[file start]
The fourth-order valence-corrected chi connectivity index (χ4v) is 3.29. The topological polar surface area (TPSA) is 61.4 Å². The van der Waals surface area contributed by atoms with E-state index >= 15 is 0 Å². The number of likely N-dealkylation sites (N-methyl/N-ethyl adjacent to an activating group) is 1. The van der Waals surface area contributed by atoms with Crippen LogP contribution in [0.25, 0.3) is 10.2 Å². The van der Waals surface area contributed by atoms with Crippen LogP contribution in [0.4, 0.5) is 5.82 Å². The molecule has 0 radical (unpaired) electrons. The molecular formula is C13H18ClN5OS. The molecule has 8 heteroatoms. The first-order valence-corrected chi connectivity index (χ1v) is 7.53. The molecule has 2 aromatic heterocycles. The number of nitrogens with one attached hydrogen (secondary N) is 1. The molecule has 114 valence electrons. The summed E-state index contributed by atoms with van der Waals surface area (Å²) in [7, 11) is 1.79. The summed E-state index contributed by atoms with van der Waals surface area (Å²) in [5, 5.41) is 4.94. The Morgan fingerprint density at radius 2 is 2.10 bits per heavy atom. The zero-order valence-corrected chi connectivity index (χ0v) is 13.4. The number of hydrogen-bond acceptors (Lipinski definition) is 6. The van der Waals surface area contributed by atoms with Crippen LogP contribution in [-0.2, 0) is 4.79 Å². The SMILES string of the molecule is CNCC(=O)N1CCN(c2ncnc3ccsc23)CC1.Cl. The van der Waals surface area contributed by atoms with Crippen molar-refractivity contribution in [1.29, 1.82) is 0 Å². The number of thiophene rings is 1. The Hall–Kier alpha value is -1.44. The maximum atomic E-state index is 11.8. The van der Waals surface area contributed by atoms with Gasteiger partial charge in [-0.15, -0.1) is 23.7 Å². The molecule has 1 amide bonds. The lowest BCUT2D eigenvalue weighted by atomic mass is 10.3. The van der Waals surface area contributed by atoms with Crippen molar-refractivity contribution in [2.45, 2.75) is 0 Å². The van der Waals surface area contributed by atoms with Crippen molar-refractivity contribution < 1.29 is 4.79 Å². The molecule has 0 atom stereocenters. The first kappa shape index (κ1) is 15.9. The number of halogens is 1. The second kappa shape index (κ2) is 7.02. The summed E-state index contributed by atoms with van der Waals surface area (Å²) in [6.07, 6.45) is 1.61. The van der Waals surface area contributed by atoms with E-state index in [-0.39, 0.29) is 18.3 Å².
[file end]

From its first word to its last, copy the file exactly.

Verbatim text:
The fourth-order valence-corrected chi connectivity index (χ4v) is 3.29. The topological polar surface area (TPSA) is 61.4 Å². The van der Waals surface area contributed by atoms with E-state index >= 15 is 0 Å². The number of likely N-dealkylation sites (N-methyl/N-ethyl adjacent to an activating group) is 1. The van der Waals surface area contributed by atoms with Crippen LogP contribution in [0.25, 0.3) is 10.2 Å². The van der Waals surface area contributed by atoms with Crippen LogP contribution in [0.4, 0.5) is 5.82 Å². The molecule has 0 radical (unpaired) electrons. The molecular formula is C13H18ClN5OS. The molecule has 8 heteroatoms. The first-order valence-corrected chi connectivity index (χ1v) is 7.53. The molecule has 2 aromatic heterocycles. The number of nitrogens with one attached hydrogen (secondary N) is 1. The molecule has 114 valence electrons. The summed E-state index contributed by atoms with van der Waals surface area (Å²) in [7, 11) is 1.79. The summed E-state index contributed by atoms with van der Waals surface area (Å²) in [5, 5.41) is 4.94. The Morgan fingerprint density at radius 2 is 2.10 bits per heavy atom. The zero-order valence-corrected chi connectivity index (χ0v) is 13.4. The number of hydrogen-bond acceptors (Lipinski definition) is 6. The van der Waals surface area contributed by atoms with Crippen LogP contribution in [-0.2, 0) is 4.79 Å². The SMILES string of the molecule is CNCC(=O)N1CCN(c2ncnc3ccsc23)CC1.Cl. The van der Waals surface area contributed by atoms with Crippen molar-refractivity contribution in [1.29, 1.82) is 0 Å². The number of thiophene rings is 1. The Hall–Kier alpha value is -1.44. The maximum atomic E-state index is 11.8. The van der Waals surface area contributed by atoms with Gasteiger partial charge in [-0.15, -0.1) is 23.7 Å². The molecule has 1 amide bonds. The lowest BCUT2D eigenvalue weighted by atomic mass is 10.3. The van der Waals surface area contributed by atoms with Crippen molar-refractivity contribution in [2.45, 2.75) is 0 Å². The van der Waals surface area contributed by atoms with Crippen molar-refractivity contribution < 1.29 is 4.79 Å². The molecule has 0 atom stereocenters. The first kappa shape index (κ1) is 15.9. The number of halogens is 1. The second kappa shape index (κ2) is 7.02. The summed E-state index contributed by atoms with van der Waals surface area (Å²) in [6.07, 6.45) is 1.61. The van der Waals surface area contributed by atoms with E-state index in [-0.39, 0.29) is 18.3 Å².